Back in the mid-1980s, when i was a reporter covering technology, I interviewed an engineer about a wonky-sounding project. He was trying to establish a “protocol” for exchanging information that would allow engineers to connect computer networks to other computer networks. I argued for a cover story; my editors gave it two pages in the back of the magazine.
That engineer was Bob Kahn, now widely known as one of the founders of the internet, which is what his project eventually became. I didn’t realize at the time how big that story would turn out to be; it’s easier to see in hindsight, of course, how dramatically technology can change the world. The present moment offers a chance to make amends. This week, we report on another new technology—autonomous vehicles—that many knowledgeable people believe will have a transforming effect on how we travel and how we live.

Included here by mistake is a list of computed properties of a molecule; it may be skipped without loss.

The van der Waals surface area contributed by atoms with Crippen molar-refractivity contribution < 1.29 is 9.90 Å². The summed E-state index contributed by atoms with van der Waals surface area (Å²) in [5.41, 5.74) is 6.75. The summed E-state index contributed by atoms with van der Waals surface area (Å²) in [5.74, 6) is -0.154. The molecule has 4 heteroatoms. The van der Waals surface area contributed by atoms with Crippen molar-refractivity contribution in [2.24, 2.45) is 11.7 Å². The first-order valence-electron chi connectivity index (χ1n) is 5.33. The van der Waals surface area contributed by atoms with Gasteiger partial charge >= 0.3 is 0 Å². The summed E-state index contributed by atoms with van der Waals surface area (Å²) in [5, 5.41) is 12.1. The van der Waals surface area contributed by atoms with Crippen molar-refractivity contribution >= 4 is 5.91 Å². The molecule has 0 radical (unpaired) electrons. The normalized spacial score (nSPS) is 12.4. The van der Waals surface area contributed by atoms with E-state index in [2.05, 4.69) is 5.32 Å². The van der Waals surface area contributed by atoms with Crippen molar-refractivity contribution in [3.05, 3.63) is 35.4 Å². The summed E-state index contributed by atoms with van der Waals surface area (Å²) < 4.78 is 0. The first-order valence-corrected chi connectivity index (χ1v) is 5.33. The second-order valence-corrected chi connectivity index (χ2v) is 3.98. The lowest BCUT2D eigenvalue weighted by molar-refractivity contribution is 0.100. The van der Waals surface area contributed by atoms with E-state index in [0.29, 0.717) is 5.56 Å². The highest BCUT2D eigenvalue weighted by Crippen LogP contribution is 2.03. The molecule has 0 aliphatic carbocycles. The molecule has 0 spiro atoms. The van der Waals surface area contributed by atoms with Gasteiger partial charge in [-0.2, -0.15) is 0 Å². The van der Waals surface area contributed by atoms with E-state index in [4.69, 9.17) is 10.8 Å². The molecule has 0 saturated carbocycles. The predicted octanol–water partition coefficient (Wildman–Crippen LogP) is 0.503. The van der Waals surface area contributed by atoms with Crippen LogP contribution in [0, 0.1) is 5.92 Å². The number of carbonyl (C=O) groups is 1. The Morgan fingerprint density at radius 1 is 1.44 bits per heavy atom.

Tens of thousands of Avs—cars that can drive themselves—have already been built and are waiting to hit the streets in the next few years. As David H. Freedman reports in our cover story, driverless cars have the potential to vastly increase mobility, make our cities and suburbs more livable and fix many of the ills of our current reliance on autos, such as traffic, fatalities and pollution. Or they could make these problems even worse, depending on how wisely we make policy decisions in the next few years. To call attention to these issues,
Newsweek teamed up with the Georgia Institute of Technology to hold a seminar, “How Driverless Cars Will Change the World,” on December 12 at 9:15 a.m. EST in Atlanta. If you can’t make the trip, tune in to our webinar, which we will live-stream at Linkedin.com/company/newsweek.
This special report is part of a long Newsweek tradition of highlighting potentially transformative technologies before the disruption they’ll cause is widely understood. As it might say on the mirror of a driverless car, our future is closer than it appears.
Tens of thousands of autonomous vehicles—cars that can drive themselves—have already been built and are waiting to hit the streets in the next few years.